from the FAS Project on Government Secrecy
March 2, 2001


President Bush has placed his imprint on the structure of national security decision making with the issuance of his first National Security Presidential Directive (NSPD-1). The closely held document has not been formally released, but a copy was obtained by Secrecy News.

The new Directive preserves the NSC Principals Committee and the NSC Deputies Committee, which are the top-level interagency forums for deliberation on national security policy. But it abolishes President Clinton's system of Interagency Working Groups.

To replace them, the Directive establishes eleven Policy Coordination Committees (PCCs) on topics including Proliferation, Counterproliferation, and Homeland Defense; Intelligence and Counterintelligence; Counter-Terrorism and National Preparedness; and Records Access and Information Security.

(The word "counter-terrorism" is hyphenated in the Directive, but "counterproliferation" and "counterintelligence" are not.)

As a consequence of the new Directive, much of the Clinton Administration's prodigious security policy apparatus will be swept away, though portions of it will be reconstituted within the new Policy Coordination Committee framework. Thus, the functions of the Security Policy Board will be distributed among the new PCCs.

The new series of National Security Presidential Directives will replace both the presidential decision directives and the presidential review directives of past Administrations.

Although NSPD-1 is unclassified, the Bush Administration has declined to release it. But a copy of the seven page directive, obtained from a public-spirited source, is posted here:


Attorney General John Ashcroft gave a qualified endorsement to polygraph testing at the FBI at a press conference yesterday.

"It's my understanding that there have been cases in the past that polygraphing did not work on. I think you could name them. So the polygraph is not a sure way. The polygraph is said to have about 15 percent false positives and has an impact on the way an agency operates," he said.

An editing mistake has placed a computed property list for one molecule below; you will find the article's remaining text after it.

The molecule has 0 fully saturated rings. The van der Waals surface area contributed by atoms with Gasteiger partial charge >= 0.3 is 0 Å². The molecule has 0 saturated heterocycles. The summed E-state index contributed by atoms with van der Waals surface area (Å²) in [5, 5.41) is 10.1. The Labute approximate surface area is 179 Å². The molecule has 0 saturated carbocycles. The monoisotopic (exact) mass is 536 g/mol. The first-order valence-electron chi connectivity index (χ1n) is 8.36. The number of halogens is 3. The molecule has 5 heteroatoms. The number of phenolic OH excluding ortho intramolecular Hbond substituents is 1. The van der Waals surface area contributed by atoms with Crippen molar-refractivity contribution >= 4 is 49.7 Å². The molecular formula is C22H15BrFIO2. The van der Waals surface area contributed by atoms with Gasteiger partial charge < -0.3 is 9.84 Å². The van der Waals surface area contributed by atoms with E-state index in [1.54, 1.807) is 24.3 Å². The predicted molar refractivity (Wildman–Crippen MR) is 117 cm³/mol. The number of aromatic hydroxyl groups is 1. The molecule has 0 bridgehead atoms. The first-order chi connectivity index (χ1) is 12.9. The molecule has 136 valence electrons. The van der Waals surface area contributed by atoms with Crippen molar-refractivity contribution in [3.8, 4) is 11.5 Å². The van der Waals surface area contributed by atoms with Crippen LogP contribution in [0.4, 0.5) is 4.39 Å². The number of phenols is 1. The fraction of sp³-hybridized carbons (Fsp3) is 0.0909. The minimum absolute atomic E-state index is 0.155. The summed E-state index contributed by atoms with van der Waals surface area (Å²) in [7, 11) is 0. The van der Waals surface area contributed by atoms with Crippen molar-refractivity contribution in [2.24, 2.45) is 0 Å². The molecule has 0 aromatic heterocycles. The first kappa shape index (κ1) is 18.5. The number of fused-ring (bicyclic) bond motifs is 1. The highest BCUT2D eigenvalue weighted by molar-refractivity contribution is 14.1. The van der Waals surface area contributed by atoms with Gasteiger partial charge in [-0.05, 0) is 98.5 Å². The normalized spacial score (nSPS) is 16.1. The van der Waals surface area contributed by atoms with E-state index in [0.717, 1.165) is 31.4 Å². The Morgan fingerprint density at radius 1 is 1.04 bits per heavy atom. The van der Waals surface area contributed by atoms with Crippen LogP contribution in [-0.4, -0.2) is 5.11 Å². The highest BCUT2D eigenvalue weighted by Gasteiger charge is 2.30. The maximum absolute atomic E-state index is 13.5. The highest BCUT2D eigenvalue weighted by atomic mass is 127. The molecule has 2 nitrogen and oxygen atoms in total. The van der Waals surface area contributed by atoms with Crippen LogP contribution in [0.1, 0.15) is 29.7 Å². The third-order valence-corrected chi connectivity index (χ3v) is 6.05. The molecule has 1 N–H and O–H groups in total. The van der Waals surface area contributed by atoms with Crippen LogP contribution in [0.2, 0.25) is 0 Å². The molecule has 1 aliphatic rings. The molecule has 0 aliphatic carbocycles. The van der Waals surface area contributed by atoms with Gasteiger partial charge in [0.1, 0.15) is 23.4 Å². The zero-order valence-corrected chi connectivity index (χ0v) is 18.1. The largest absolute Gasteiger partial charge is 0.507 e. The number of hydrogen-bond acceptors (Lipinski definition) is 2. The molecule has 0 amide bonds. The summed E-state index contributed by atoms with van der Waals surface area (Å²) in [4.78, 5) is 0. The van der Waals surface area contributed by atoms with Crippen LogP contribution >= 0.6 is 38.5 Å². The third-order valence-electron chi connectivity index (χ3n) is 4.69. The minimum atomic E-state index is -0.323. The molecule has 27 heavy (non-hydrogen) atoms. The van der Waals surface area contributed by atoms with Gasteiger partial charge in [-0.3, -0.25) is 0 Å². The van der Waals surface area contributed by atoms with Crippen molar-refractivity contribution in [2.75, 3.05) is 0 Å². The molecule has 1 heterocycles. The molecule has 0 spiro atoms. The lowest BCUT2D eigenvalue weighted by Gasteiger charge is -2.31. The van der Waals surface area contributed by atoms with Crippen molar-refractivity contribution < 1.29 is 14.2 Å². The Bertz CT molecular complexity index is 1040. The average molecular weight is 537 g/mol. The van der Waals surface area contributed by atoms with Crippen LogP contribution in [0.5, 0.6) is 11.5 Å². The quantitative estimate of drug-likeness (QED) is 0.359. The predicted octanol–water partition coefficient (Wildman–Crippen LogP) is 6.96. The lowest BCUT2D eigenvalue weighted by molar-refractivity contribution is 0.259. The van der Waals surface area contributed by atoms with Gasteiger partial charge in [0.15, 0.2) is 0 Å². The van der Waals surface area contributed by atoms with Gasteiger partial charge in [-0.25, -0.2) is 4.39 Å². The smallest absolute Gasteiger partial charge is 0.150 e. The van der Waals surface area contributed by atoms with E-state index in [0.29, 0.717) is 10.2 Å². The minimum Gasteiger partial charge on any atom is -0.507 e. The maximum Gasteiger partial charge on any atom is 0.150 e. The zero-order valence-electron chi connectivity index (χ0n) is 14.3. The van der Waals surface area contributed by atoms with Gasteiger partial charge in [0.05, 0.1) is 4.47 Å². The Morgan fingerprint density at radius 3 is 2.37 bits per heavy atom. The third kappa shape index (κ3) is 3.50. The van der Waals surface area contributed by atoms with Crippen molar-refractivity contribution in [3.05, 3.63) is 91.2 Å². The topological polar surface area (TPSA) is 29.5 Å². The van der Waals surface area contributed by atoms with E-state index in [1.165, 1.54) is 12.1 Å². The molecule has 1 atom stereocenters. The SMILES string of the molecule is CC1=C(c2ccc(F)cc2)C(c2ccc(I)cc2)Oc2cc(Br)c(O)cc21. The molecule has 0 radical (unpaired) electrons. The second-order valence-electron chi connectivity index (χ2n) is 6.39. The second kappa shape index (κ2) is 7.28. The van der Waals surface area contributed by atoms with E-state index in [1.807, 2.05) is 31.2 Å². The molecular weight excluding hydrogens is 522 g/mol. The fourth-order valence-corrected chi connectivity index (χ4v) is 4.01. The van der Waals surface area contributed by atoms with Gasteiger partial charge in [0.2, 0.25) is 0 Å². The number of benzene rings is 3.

"Nevertheless, I believe that there are applications for polygraph that are important, and the director and I have agreed that because of the national security involved and the risks involved and the very important consequences of breaches, that we should elevate the use of polygraph in certain cases as it relates to the Bureau."

His remarks on polygraph testing and the Hanssen case are posted here:


The United States has no right to regard itself as "the arbiter of human rights throughout the world," complained China in response to the U.S. State Department's Country Reports on Human Rights Practices 2000, released last week.

"Through distortions and fabrications, [the U.S. State Department] gathered human rights offenses against over 190 countries and regions in the world, including China, and falsely accused these countries and regions of certain abuses," the Chinese State Council Information Office in Beijing said. "However, the US report on human rights around the world completely avoided and had nothing to say about the United States' own human rights situation."

To remedy this omission, the Chinese government prepared its own Report on "The US Human Rights Record in 2000."

The Chinese report includes some allegations that are fanciful, such as the claim that the US has violated an international covenant against advocacy of racial or religious hatred "by selling or allowing the sale of Mein Kampf, Adolf Hitler's notorious anti-Semitic autobiography, ever since 1933.... It is estimated that at least 300,000 copies of the book have been sold over the past 20 years, generating $300,000 to $700,000 in profits."

Other allegations are harder to dispute, including critiques of violence in American society and of the role of money in political affairs. Overall, the report offers a salutary insight into the views of a foreign observer of the United States.

The text of the February 27 report, translated by the CIA's Foreign Broadcast Information Service, is posted here:


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